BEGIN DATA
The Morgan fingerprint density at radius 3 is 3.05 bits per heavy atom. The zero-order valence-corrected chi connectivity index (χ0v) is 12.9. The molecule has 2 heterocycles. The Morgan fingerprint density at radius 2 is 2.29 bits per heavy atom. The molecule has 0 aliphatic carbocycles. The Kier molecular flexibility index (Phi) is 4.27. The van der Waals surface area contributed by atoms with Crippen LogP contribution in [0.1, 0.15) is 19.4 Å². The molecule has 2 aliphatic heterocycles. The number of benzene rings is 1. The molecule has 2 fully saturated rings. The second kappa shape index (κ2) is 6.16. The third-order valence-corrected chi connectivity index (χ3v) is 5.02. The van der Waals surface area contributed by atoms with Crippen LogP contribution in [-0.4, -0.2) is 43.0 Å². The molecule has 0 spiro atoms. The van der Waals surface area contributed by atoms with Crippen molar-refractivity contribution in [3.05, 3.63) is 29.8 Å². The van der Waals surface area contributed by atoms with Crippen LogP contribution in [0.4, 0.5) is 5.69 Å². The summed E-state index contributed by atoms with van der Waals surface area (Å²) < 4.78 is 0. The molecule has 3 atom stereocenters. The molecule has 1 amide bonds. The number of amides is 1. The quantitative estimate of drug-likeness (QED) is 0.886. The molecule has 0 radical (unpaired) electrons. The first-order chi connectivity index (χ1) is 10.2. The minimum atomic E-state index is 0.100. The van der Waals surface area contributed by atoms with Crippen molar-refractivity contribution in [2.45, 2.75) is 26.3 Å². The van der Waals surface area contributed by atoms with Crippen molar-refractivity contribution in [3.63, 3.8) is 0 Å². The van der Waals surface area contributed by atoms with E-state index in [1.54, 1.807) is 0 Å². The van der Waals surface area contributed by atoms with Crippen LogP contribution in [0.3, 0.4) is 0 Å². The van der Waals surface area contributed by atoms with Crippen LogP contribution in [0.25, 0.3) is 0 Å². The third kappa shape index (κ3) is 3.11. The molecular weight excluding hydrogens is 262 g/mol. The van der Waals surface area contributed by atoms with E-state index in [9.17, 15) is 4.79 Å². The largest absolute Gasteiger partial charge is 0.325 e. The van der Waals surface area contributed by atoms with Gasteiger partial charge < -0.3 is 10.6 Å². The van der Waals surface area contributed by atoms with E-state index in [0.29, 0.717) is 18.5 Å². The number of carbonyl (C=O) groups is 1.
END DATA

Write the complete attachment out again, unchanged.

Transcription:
The Morgan fingerprint density at radius 3 is 3.05 bits per heavy atom. The zero-order valence-corrected chi connectivity index (χ0v) is 12.9. The molecule has 2 heterocycles. The Morgan fingerprint density at radius 2 is 2.29 bits per heavy atom. The molecule has 0 aliphatic carbocycles. The Kier molecular flexibility index (Phi) is 4.27. The van der Waals surface area contributed by atoms with Crippen LogP contribution in [0.1, 0.15) is 19.4 Å². The molecule has 2 aliphatic heterocycles. The number of benzene rings is 1. The molecule has 2 fully saturated rings. The second kappa shape index (κ2) is 6.16. The third-order valence-corrected chi connectivity index (χ3v) is 5.02. The van der Waals surface area contributed by atoms with Crippen LogP contribution in [-0.4, -0.2) is 43.0 Å². The molecule has 0 spiro atoms. The van der Waals surface area contributed by atoms with Crippen molar-refractivity contribution in [3.05, 3.63) is 29.8 Å². The van der Waals surface area contributed by atoms with Crippen LogP contribution in [0.4, 0.5) is 5.69 Å². The summed E-state index contributed by atoms with van der Waals surface area (Å²) < 4.78 is 0. The molecule has 3 atom stereocenters. The molecule has 1 amide bonds. The number of amides is 1. The quantitative estimate of drug-likeness (QED) is 0.886. The molecule has 0 radical (unpaired) electrons. The first-order chi connectivity index (χ1) is 10.2. The minimum atomic E-state index is 0.100. The van der Waals surface area contributed by atoms with Crippen molar-refractivity contribution in [2.45, 2.75) is 26.3 Å². The van der Waals surface area contributed by atoms with Crippen molar-refractivity contribution in [3.63, 3.8) is 0 Å². The van der Waals surface area contributed by atoms with E-state index in [1.54, 1.807) is 0 Å². The van der Waals surface area contributed by atoms with Crippen LogP contribution in [0.3, 0.4) is 0 Å². The van der Waals surface area contributed by atoms with Crippen LogP contribution in [0.25, 0.3) is 0 Å². The third kappa shape index (κ3) is 3.11. The molecular weight excluding hydrogens is 262 g/mol. The van der Waals surface area contributed by atoms with E-state index in [9.17, 15) is 4.79 Å². The largest absolute Gasteiger partial charge is 0.325 e. The van der Waals surface area contributed by atoms with Gasteiger partial charge < -0.3 is 10.6 Å². The van der Waals surface area contributed by atoms with E-state index in [0.29, 0.717) is 18.5 Å². The number of carbonyl (C=O) groups is 1.